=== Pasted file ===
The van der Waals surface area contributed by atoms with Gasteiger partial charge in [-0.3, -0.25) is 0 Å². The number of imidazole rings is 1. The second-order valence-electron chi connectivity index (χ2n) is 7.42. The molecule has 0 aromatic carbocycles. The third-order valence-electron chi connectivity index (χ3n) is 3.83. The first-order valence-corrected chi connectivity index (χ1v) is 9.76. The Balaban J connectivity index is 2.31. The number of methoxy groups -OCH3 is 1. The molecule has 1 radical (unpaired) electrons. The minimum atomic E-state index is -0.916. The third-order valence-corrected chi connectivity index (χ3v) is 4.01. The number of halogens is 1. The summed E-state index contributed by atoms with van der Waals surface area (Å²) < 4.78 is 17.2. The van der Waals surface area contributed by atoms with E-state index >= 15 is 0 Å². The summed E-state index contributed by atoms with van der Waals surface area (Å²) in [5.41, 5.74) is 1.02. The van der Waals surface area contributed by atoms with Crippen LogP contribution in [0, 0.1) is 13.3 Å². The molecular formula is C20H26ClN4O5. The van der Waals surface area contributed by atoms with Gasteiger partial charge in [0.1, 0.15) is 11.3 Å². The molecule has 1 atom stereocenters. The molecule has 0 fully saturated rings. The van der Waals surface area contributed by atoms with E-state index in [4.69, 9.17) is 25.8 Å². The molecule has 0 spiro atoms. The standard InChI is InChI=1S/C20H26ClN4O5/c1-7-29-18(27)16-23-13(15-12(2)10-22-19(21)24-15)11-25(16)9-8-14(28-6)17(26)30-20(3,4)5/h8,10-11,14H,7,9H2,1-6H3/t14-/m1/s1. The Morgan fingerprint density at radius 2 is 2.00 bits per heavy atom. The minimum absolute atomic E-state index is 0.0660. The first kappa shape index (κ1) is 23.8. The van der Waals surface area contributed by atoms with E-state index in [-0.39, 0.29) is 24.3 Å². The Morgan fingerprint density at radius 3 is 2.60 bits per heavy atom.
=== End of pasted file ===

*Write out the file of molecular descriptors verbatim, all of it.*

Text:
The van der Waals surface area contributed by atoms with Gasteiger partial charge in [-0.3, -0.25) is 0 Å². The number of imidazole rings is 1. The second-order valence-electron chi connectivity index (χ2n) is 7.42. The molecule has 0 aromatic carbocycles. The third-order valence-electron chi connectivity index (χ3n) is 3.83. The first-order valence-corrected chi connectivity index (χ1v) is 9.76. The Balaban J connectivity index is 2.31. The number of methoxy groups -OCH3 is 1. The molecule has 1 radical (unpaired) electrons. The minimum atomic E-state index is -0.916. The third-order valence-corrected chi connectivity index (χ3v) is 4.01. The number of halogens is 1. The summed E-state index contributed by atoms with van der Waals surface area (Å²) < 4.78 is 17.2. The van der Waals surface area contributed by atoms with E-state index >= 15 is 0 Å². The summed E-state index contributed by atoms with van der Waals surface area (Å²) in [5.41, 5.74) is 1.02. The van der Waals surface area contributed by atoms with Crippen LogP contribution in [0, 0.1) is 13.3 Å². The molecular formula is C20H26ClN4O5. The van der Waals surface area contributed by atoms with Gasteiger partial charge in [0.1, 0.15) is 11.3 Å². The molecule has 1 atom stereocenters. The molecule has 0 fully saturated rings. The van der Waals surface area contributed by atoms with E-state index in [4.69, 9.17) is 25.8 Å². The molecule has 0 spiro atoms. The standard InChI is InChI=1S/C20H26ClN4O5/c1-7-29-18(27)16-23-13(15-12(2)10-22-19(21)24-15)11-25(16)9-8-14(28-6)17(26)30-20(3,4)5/h8,10-11,14H,7,9H2,1-6H3/t14-/m1/s1. The Morgan fingerprint density at radius 2 is 2.00 bits per heavy atom. The minimum absolute atomic E-state index is 0.0660. The first kappa shape index (κ1) is 23.8. The van der Waals surface area contributed by atoms with E-state index in [-0.39, 0.29) is 24.3 Å². The Morgan fingerprint density at radius 3 is 2.60 bits per heavy atom.